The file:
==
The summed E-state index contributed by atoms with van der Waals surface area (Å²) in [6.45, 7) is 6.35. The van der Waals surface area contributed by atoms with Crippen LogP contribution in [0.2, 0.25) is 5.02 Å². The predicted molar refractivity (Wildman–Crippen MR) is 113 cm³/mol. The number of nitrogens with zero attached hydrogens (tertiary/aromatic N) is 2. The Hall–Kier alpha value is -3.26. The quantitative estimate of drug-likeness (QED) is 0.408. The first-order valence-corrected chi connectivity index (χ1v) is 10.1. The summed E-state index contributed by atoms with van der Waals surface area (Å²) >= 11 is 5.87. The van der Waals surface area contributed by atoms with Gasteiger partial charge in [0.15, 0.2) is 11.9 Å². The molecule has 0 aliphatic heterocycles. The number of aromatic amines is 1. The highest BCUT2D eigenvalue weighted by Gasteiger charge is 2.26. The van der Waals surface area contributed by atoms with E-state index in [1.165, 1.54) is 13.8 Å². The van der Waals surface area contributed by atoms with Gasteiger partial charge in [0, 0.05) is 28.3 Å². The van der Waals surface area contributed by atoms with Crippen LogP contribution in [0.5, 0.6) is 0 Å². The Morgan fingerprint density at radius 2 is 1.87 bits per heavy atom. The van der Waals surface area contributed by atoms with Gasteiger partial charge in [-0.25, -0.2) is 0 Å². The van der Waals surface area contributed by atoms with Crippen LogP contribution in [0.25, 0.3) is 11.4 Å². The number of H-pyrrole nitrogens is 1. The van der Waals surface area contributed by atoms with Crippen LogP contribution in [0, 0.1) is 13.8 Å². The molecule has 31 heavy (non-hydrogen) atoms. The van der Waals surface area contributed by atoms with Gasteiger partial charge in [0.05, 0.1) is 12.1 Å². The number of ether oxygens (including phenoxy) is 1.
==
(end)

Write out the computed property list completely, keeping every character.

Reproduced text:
The summed E-state index contributed by atoms with van der Waals surface area (Å²) in [6.45, 7) is 6.35. The van der Waals surface area contributed by atoms with Crippen LogP contribution in [0.2, 0.25) is 5.02 Å². The predicted molar refractivity (Wildman–Crippen MR) is 113 cm³/mol. The number of nitrogens with zero attached hydrogens (tertiary/aromatic N) is 2. The Hall–Kier alpha value is -3.26. The quantitative estimate of drug-likeness (QED) is 0.408. The first-order valence-corrected chi connectivity index (χ1v) is 10.1. The summed E-state index contributed by atoms with van der Waals surface area (Å²) >= 11 is 5.87. The van der Waals surface area contributed by atoms with Gasteiger partial charge in [0.15, 0.2) is 11.9 Å². The molecule has 0 aliphatic heterocycles. The number of aromatic amines is 1. The highest BCUT2D eigenvalue weighted by Gasteiger charge is 2.26. The van der Waals surface area contributed by atoms with E-state index in [1.165, 1.54) is 13.8 Å². The van der Waals surface area contributed by atoms with Gasteiger partial charge in [0, 0.05) is 28.3 Å². The van der Waals surface area contributed by atoms with Crippen LogP contribution in [0.5, 0.6) is 0 Å². The Morgan fingerprint density at radius 2 is 1.87 bits per heavy atom. The van der Waals surface area contributed by atoms with Gasteiger partial charge in [-0.25, -0.2) is 0 Å². The van der Waals surface area contributed by atoms with Crippen LogP contribution in [0.25, 0.3) is 11.4 Å². The number of H-pyrrole nitrogens is 1. The van der Waals surface area contributed by atoms with Crippen LogP contribution in [0, 0.1) is 13.8 Å². The molecule has 31 heavy (non-hydrogen) atoms. The van der Waals surface area contributed by atoms with Gasteiger partial charge in [0.05, 0.1) is 12.1 Å². The number of ether oxygens (including phenoxy) is 1.